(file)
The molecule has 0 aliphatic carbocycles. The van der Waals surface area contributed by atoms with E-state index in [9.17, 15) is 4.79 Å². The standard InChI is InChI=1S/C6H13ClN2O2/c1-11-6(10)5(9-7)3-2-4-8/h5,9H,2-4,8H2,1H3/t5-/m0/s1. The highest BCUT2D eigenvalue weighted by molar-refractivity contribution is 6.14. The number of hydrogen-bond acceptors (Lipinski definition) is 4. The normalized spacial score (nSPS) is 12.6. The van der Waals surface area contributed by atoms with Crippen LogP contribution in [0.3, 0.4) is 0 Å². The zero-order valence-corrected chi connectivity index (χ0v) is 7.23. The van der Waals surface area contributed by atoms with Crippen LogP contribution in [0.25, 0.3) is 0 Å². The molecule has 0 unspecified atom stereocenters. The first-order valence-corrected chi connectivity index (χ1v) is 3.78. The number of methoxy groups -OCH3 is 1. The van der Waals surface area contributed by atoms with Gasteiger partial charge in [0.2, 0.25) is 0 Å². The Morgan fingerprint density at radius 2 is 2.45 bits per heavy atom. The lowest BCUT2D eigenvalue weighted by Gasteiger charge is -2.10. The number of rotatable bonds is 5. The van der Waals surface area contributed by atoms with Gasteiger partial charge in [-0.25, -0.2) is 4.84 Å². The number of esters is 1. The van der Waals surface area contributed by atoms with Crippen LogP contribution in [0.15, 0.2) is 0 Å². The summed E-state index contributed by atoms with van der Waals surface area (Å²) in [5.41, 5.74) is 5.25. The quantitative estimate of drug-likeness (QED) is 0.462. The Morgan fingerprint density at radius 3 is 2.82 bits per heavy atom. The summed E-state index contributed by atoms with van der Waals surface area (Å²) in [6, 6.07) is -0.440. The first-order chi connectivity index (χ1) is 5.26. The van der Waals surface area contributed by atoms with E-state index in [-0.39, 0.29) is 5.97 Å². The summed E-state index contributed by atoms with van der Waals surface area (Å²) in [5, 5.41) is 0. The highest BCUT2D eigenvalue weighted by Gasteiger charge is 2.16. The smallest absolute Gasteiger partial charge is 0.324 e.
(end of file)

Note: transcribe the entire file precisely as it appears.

The molecule has 0 aliphatic carbocycles. The van der Waals surface area contributed by atoms with E-state index in [9.17, 15) is 4.79 Å². The standard InChI is InChI=1S/C6H13ClN2O2/c1-11-6(10)5(9-7)3-2-4-8/h5,9H,2-4,8H2,1H3/t5-/m0/s1. The highest BCUT2D eigenvalue weighted by molar-refractivity contribution is 6.14. The number of hydrogen-bond acceptors (Lipinski definition) is 4. The normalized spacial score (nSPS) is 12.6. The van der Waals surface area contributed by atoms with Crippen LogP contribution in [0.3, 0.4) is 0 Å². The zero-order valence-corrected chi connectivity index (χ0v) is 7.23. The van der Waals surface area contributed by atoms with Crippen LogP contribution in [0.25, 0.3) is 0 Å². The molecule has 0 unspecified atom stereocenters. The first-order valence-corrected chi connectivity index (χ1v) is 3.78. The number of methoxy groups -OCH3 is 1. The van der Waals surface area contributed by atoms with Gasteiger partial charge in [0.2, 0.25) is 0 Å². The Morgan fingerprint density at radius 2 is 2.45 bits per heavy atom. The lowest BCUT2D eigenvalue weighted by Gasteiger charge is -2.10. The number of rotatable bonds is 5. The van der Waals surface area contributed by atoms with Gasteiger partial charge in [-0.25, -0.2) is 4.84 Å². The number of esters is 1. The van der Waals surface area contributed by atoms with Crippen LogP contribution in [0.15, 0.2) is 0 Å². The summed E-state index contributed by atoms with van der Waals surface area (Å²) in [5.41, 5.74) is 5.25. The quantitative estimate of drug-likeness (QED) is 0.462. The Morgan fingerprint density at radius 3 is 2.82 bits per heavy atom. The summed E-state index contributed by atoms with van der Waals surface area (Å²) in [6, 6.07) is -0.440. The first-order chi connectivity index (χ1) is 5.26. The van der Waals surface area contributed by atoms with E-state index in [-0.39, 0.29) is 5.97 Å². The summed E-state index contributed by atoms with van der Waals surface area (Å²) in [5, 5.41) is 0. The highest BCUT2D eigenvalue weighted by Gasteiger charge is 2.16. The smallest absolute Gasteiger partial charge is 0.324 e.